My proposed solution was to serialize an nsISHEntry on the content process side, deserialize it on the parent side, and pass it off to nsIWebBrowserPersist.

So did it work? Watch the episode and find out!

I also want to briefly apologize for some construction noise during the video – I think it occurs somewhere halfway through minute 20 of the video. It doesn’t last long, I promise!

Episode Agenda

References

Bug 1128050 – [e10s] Save page as… doesn’t always load from cache – Notes

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  1. Well, it’d show something in the Browser Console, but for a typical user, I think that’s still a silent failure. 

The Joy of Coding (Ep. 11): Cleaning up the View Source Patch

For this episode, Richard Milewski and I figured out the syncing issue I’d been having in Episode 9, so I had my head floating in the bottom right corner while I hacked. Now you can see what I do with my face while hacking, if that’s a thing you had been interested in.

I’ve also started mirroring the episodes to YouTube, if YouTube is your choice platform for video consumption.

So, like last week, I was under a bit of time pressure because of a meeting scheduled for 2:30PM (actually the meeting I was supposed to have the week before – it just got postponed), so that gave me 1.5 hours to move forward with the View Source work we’d started back in Episode 8.

I started the episode by explaining that the cache key stuff we’d figured out in Episode 9 was really important, and that a bug had been filed by the Necko team to get the issue fixed. At the time of the video, there was a patch up for review in that bug, and when we applied it, we were able to retrieve source code out of the network cache after POST requests! Success!

Now that we had verified that our technique was going to work, I spent the rest of the episode cleaning up the patches we’d written. I started by doing a brief self-code-review to smoke out any glaring problems, and then started to fix those problems.

We got a good chunk of the way before I had to cut off the camera.

I know back when I started working on this particular bug, I had said that I wanted to take you through right to the end on camera – but the truth of the matter is, the priority of the bug went up, and I was moving too slowly on it, since I was restricting myself to a few hours on Wednesdays. So unfortunately, after my meeting, I went back to hacking on the bug off-camera, and yesterday I put up a patch for review. Here’s the review request, if you’re interested in seeing where I got to!

I felt good about the continuity experiment, and I think I’ll try it again for the next few episodes – but I think I’ll choose a lower-priority bug; that way, I think it’s more likely that I can keep the work contained within the episodes.

How did you feel about the continuity between episodes? Did it help to engage you, or did it not matter? I’d love to hear your comments!

Episode Agenda

References

Bug 1025146 – [e10s] Never load the source off of the network when viewing sourceNotes

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The Joy of Coding (Ep. 10): The Mystery of the Cache Key

In this episode, I kept my camera off, since I was having some audio-sync issues1.

I was also under some time-pressure, because I had a meeting scheduled for 2:30 ET2, giving me exactly 1.5 hours to do what I needed to do.

And what did I need to do?

I needed to figure out why an nsISHEntry, when passed to nsIWebPageDescriptor’s loadPage, was not enough to get the document out from the HTTP cache in some cases. 1.5 hours to figure it out – the pressure was on!

I don’t recall writing a single line of code. Instead, I spent most of my time inside XCode, walking through various scenarios in the debugger, trying to figure out what was going on. And I eventually figured it out! Read this footnote for the TL;DR:3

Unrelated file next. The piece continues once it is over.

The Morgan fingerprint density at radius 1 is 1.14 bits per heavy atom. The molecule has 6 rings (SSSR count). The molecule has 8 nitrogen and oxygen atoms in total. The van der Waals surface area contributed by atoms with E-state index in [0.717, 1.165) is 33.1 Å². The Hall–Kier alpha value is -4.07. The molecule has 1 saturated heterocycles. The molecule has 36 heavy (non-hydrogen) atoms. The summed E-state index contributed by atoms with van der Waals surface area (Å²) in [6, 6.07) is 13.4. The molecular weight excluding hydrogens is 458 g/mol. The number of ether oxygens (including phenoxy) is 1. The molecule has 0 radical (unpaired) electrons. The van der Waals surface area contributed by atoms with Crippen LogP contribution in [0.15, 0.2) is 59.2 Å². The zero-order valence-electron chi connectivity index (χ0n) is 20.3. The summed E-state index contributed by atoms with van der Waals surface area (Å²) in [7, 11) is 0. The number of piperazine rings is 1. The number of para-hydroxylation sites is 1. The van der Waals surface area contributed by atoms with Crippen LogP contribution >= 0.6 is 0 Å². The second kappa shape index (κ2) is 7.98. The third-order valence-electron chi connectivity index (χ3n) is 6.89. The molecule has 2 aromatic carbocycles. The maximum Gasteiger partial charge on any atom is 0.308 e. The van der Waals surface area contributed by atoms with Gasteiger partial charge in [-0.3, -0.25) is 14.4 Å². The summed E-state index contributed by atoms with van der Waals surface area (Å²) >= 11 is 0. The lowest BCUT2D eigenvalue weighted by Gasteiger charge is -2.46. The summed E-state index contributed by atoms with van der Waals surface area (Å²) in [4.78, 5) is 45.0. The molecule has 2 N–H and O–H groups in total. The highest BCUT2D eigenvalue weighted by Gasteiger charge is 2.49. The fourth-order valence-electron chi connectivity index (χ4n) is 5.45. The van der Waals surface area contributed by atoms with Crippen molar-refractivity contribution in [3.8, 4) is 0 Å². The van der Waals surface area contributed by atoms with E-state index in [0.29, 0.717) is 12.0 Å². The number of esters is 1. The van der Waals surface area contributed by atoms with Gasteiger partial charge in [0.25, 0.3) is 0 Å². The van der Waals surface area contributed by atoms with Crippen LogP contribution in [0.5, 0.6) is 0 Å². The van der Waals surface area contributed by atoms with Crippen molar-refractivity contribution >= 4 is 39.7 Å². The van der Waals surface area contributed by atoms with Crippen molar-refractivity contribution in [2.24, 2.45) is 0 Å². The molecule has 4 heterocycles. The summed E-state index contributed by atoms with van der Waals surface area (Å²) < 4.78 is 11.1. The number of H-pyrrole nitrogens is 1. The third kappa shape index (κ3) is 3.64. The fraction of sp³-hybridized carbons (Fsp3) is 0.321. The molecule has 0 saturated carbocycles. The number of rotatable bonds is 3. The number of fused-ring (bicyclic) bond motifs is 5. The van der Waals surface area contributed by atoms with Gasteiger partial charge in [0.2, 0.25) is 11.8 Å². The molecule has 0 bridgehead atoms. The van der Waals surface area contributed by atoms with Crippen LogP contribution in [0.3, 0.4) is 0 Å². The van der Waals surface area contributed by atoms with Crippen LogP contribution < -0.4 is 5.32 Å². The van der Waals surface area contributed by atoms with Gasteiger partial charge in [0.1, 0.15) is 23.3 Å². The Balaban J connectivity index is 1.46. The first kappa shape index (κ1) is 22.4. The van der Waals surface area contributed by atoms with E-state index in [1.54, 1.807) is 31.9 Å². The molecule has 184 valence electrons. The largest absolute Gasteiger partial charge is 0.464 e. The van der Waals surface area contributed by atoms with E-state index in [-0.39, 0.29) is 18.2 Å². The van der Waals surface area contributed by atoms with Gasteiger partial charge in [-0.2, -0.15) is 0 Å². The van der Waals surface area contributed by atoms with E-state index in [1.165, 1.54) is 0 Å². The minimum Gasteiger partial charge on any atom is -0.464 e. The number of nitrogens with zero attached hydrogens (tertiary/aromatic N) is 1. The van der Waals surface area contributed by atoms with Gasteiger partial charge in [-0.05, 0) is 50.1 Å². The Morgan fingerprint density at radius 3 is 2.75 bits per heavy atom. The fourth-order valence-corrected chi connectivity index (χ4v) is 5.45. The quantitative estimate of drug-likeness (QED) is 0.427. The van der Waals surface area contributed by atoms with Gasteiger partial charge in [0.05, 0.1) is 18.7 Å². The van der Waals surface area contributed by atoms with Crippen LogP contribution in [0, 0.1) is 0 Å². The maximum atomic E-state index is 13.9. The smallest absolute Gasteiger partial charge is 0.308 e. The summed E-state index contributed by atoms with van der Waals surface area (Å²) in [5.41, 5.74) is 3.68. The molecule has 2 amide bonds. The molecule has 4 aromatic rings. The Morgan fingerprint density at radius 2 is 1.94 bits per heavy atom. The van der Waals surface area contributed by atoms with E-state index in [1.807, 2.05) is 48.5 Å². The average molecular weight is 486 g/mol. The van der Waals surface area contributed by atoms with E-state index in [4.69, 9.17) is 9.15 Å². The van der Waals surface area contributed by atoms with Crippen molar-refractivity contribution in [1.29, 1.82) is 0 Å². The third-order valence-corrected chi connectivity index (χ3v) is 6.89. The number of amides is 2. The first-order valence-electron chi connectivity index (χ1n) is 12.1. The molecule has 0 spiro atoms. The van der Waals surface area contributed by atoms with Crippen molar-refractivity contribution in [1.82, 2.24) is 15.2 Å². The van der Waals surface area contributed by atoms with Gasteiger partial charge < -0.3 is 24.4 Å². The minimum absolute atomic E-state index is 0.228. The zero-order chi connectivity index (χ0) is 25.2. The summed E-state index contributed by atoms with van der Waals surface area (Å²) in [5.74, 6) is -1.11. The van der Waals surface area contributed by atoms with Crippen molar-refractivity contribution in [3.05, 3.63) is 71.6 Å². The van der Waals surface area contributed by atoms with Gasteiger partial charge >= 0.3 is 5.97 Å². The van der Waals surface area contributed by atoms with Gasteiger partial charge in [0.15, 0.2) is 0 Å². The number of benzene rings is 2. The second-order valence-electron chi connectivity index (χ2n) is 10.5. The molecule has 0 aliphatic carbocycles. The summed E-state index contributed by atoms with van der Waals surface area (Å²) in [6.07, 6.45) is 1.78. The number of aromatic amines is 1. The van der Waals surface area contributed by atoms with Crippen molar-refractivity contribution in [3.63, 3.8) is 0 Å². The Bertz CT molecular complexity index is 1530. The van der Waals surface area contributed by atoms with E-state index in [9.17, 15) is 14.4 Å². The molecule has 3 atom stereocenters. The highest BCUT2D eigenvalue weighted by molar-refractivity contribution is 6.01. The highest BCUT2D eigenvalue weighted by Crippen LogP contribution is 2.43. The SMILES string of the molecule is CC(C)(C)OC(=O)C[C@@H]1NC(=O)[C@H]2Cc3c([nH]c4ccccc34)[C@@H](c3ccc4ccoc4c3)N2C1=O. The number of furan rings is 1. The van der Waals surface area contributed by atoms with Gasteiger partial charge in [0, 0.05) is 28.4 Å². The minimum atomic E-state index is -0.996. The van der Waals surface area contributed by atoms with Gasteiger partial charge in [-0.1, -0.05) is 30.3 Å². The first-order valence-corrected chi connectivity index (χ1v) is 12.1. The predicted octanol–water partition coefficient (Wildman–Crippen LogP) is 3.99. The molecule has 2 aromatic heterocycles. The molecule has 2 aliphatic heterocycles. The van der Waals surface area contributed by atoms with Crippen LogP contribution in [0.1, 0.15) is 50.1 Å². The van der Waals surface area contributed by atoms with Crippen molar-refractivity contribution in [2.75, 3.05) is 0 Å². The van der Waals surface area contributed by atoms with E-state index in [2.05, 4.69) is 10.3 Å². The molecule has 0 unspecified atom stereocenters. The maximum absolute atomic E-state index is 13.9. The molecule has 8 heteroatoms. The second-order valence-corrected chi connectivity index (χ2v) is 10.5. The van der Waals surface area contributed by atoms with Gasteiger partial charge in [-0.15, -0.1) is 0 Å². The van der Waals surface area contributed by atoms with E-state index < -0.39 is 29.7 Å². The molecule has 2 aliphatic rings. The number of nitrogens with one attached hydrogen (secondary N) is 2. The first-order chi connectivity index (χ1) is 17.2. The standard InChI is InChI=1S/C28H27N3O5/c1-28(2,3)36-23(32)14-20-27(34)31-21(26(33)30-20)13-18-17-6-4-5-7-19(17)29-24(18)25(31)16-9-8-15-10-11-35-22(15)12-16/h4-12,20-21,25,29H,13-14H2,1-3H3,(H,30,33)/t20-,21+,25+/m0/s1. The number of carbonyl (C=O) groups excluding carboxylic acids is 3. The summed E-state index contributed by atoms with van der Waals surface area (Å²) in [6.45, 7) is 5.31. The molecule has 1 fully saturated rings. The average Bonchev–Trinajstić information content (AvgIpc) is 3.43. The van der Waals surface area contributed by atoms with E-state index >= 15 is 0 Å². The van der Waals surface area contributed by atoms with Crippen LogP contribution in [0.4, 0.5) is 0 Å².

Episode Agenda

References

Bug 1025146 – [e10s] Never load the source off of the network when viewing sourceNotes

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  1. I should have those resolved for Episode 11! 

  2. And when the stream finished, I found out the meeting had been postponed to next week, meaning that next week will also be a short episode. :( 

  3. Basically, the nsIChannel used to retrieve data over the network is implemented by HttpChannelChild in the content process. HttpChannelChild is really just a proxy to a proper nsIChannel on the parent-side. On the child side, HttpChannelChild does not implement nsICachingChannel, which means we cannot get a cache key from it when creating a session history entry. With no cache key, comes no ability to retrieve the document from the network cache via nsIWebDescriptor’s loadPage. 

The Joy of Coding (Ep. 9): More View Source Hacking!

In this episode1, I continued the work we had started in Episode 8, by trying to make it so that we don’t hit the network when viewing the source of a page in multi-process Firefox.

It was a little bit of a slog – after some thinking, I decided to undo some of the work we had done in the previous episode, and then I set up the messaging infrastructure for talking to the remote browser in the view source window.

I also rebased and landed a patch that we had written in the previous episode, after fixing up some nits2.

Then, I (re)-learned that flipping the “remote” attribute of a browser is not enough in order for it to run out-of-process; I have to remove it from the DOM, and then re-add it. And once it’s been re-added, I have to reload any frame scripts that I had loaded in the previous incarnation of the browser.

Anyhow, by the end of the episode, we were able to view the source from a remote browser inside a remote view source browser!3 That’s a pretty big deal!

Episode Agenda

References

Bug 1025146 – [e10s] Never load the source off of the network when viewing sourceNotes

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  1. A note that I also tried an experiment where I keep my camera running during the entire session, and place the feed into the bottom right-hand corner of the recording. It looks like there were some synchronization issues between audio and video, which are a bit irritating. Sorry about that! I’ll see what I can do about that. 

  2. and dropping a nit having conversed with :gabor about it 

  3. We were still loading it off the network though, so I need to figure out what’s going on there in the next episode.